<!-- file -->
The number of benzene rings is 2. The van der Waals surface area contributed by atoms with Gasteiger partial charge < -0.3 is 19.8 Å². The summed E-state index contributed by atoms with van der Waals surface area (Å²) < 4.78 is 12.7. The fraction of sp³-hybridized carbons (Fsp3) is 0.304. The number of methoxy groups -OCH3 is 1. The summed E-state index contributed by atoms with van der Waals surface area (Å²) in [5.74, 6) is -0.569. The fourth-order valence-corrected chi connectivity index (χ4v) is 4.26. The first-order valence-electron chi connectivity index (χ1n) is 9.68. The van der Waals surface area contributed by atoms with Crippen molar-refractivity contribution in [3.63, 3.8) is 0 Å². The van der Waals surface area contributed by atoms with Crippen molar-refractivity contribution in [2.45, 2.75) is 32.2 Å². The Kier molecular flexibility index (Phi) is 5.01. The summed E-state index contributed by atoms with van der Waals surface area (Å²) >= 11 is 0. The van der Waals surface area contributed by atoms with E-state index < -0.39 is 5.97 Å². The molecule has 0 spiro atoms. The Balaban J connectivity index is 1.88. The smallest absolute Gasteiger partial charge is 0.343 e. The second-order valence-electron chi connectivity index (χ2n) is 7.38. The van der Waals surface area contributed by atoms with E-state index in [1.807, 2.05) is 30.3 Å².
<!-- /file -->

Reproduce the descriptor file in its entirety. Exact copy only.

The number of benzene rings is 2. The van der Waals surface area contributed by atoms with Gasteiger partial charge < -0.3 is 19.8 Å². The summed E-state index contributed by atoms with van der Waals surface area (Å²) < 4.78 is 12.7. The fraction of sp³-hybridized carbons (Fsp3) is 0.304. The number of methoxy groups -OCH3 is 1. The summed E-state index contributed by atoms with van der Waals surface area (Å²) in [5.74, 6) is -0.569. The fourth-order valence-corrected chi connectivity index (χ4v) is 4.26. The first-order valence-electron chi connectivity index (χ1n) is 9.68. The van der Waals surface area contributed by atoms with Crippen molar-refractivity contribution in [3.63, 3.8) is 0 Å². The van der Waals surface area contributed by atoms with Crippen molar-refractivity contribution in [2.45, 2.75) is 32.2 Å². The Kier molecular flexibility index (Phi) is 5.01. The summed E-state index contributed by atoms with van der Waals surface area (Å²) >= 11 is 0. The van der Waals surface area contributed by atoms with E-state index < -0.39 is 5.97 Å². The molecule has 0 spiro atoms. The Balaban J connectivity index is 1.88. The smallest absolute Gasteiger partial charge is 0.343 e. The second-order valence-electron chi connectivity index (χ2n) is 7.38. The van der Waals surface area contributed by atoms with E-state index in [1.807, 2.05) is 30.3 Å².